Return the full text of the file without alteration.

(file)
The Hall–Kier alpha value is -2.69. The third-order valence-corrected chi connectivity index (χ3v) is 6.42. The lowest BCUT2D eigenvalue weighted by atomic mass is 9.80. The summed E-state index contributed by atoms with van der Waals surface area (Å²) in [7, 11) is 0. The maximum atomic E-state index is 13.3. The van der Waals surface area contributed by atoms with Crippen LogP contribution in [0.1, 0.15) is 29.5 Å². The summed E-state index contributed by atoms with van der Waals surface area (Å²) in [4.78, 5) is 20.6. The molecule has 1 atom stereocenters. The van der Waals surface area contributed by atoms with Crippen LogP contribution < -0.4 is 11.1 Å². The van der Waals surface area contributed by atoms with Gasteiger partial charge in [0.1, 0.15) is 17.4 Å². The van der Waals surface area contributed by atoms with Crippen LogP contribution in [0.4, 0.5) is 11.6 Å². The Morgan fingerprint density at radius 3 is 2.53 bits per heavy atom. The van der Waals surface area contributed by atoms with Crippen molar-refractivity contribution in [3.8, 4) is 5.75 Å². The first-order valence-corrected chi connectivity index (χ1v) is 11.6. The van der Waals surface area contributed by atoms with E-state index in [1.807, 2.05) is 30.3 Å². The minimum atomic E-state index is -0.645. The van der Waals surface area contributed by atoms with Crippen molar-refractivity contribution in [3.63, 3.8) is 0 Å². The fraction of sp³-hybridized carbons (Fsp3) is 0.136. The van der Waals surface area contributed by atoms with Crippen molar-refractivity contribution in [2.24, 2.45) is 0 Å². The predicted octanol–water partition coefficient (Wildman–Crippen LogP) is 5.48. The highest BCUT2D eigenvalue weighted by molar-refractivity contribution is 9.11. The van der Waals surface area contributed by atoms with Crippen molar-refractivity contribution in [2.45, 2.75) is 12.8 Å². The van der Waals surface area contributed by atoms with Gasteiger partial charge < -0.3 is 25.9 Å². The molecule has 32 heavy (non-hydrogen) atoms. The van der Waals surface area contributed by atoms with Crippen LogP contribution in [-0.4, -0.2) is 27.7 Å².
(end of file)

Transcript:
The Hall–Kier alpha value is -2.69. The third-order valence-corrected chi connectivity index (χ3v) is 6.42. The lowest BCUT2D eigenvalue weighted by atomic mass is 9.80. The summed E-state index contributed by atoms with van der Waals surface area (Å²) in [7, 11) is 0. The maximum atomic E-state index is 13.3. The van der Waals surface area contributed by atoms with Crippen LogP contribution in [0.1, 0.15) is 29.5 Å². The summed E-state index contributed by atoms with van der Waals surface area (Å²) in [4.78, 5) is 20.6. The molecule has 1 atom stereocenters. The van der Waals surface area contributed by atoms with Crippen LogP contribution < -0.4 is 11.1 Å². The van der Waals surface area contributed by atoms with Gasteiger partial charge in [0.1, 0.15) is 17.4 Å². The van der Waals surface area contributed by atoms with Crippen LogP contribution in [0.4, 0.5) is 11.6 Å². The Morgan fingerprint density at radius 3 is 2.53 bits per heavy atom. The van der Waals surface area contributed by atoms with Crippen molar-refractivity contribution in [3.8, 4) is 5.75 Å². The first-order valence-corrected chi connectivity index (χ1v) is 11.6. The van der Waals surface area contributed by atoms with E-state index in [1.807, 2.05) is 30.3 Å². The minimum atomic E-state index is -0.645. The van der Waals surface area contributed by atoms with Crippen molar-refractivity contribution in [3.63, 3.8) is 0 Å². The fraction of sp³-hybridized carbons (Fsp3) is 0.136. The van der Waals surface area contributed by atoms with Crippen molar-refractivity contribution in [2.24, 2.45) is 0 Å². The predicted octanol–water partition coefficient (Wildman–Crippen LogP) is 5.48. The highest BCUT2D eigenvalue weighted by molar-refractivity contribution is 9.11. The van der Waals surface area contributed by atoms with Crippen molar-refractivity contribution in [2.45, 2.75) is 12.8 Å². The van der Waals surface area contributed by atoms with Gasteiger partial charge < -0.3 is 25.9 Å². The molecule has 32 heavy (non-hydrogen) atoms. The van der Waals surface area contributed by atoms with Crippen LogP contribution in [-0.4, -0.2) is 27.7 Å².